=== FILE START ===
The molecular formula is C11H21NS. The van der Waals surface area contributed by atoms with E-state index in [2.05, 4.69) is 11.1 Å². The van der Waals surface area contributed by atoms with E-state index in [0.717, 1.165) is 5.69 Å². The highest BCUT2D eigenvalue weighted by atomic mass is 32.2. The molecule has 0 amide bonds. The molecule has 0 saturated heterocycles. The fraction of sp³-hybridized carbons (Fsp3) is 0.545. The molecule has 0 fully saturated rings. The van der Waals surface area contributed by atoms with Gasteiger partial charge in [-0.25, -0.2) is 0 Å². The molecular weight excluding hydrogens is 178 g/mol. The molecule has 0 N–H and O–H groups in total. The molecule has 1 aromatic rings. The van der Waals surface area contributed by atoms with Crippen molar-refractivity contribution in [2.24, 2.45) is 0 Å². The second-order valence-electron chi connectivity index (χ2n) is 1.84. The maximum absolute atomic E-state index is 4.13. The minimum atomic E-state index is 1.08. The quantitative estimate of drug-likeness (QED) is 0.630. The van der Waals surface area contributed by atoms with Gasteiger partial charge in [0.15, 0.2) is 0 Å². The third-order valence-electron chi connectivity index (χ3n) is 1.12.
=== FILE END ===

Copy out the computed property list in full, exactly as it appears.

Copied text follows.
The molecular formula is C11H21NS. The van der Waals surface area contributed by atoms with E-state index in [2.05, 4.69) is 11.1 Å². The van der Waals surface area contributed by atoms with E-state index in [0.717, 1.165) is 5.69 Å². The highest BCUT2D eigenvalue weighted by atomic mass is 32.2. The molecule has 0 amide bonds. The molecule has 0 saturated heterocycles. The fraction of sp³-hybridized carbons (Fsp3) is 0.545. The molecule has 0 fully saturated rings. The van der Waals surface area contributed by atoms with Gasteiger partial charge in [-0.25, -0.2) is 0 Å². The molecular weight excluding hydrogens is 178 g/mol. The molecule has 0 N–H and O–H groups in total. The molecule has 1 aromatic rings. The van der Waals surface area contributed by atoms with Crippen molar-refractivity contribution in [2.24, 2.45) is 0 Å². The second-order valence-electron chi connectivity index (χ2n) is 1.84. The maximum absolute atomic E-state index is 4.13. The minimum atomic E-state index is 1.08. The quantitative estimate of drug-likeness (QED) is 0.630. The van der Waals surface area contributed by atoms with Gasteiger partial charge in [0.15, 0.2) is 0 Å². The third-order valence-electron chi connectivity index (χ3n) is 1.12.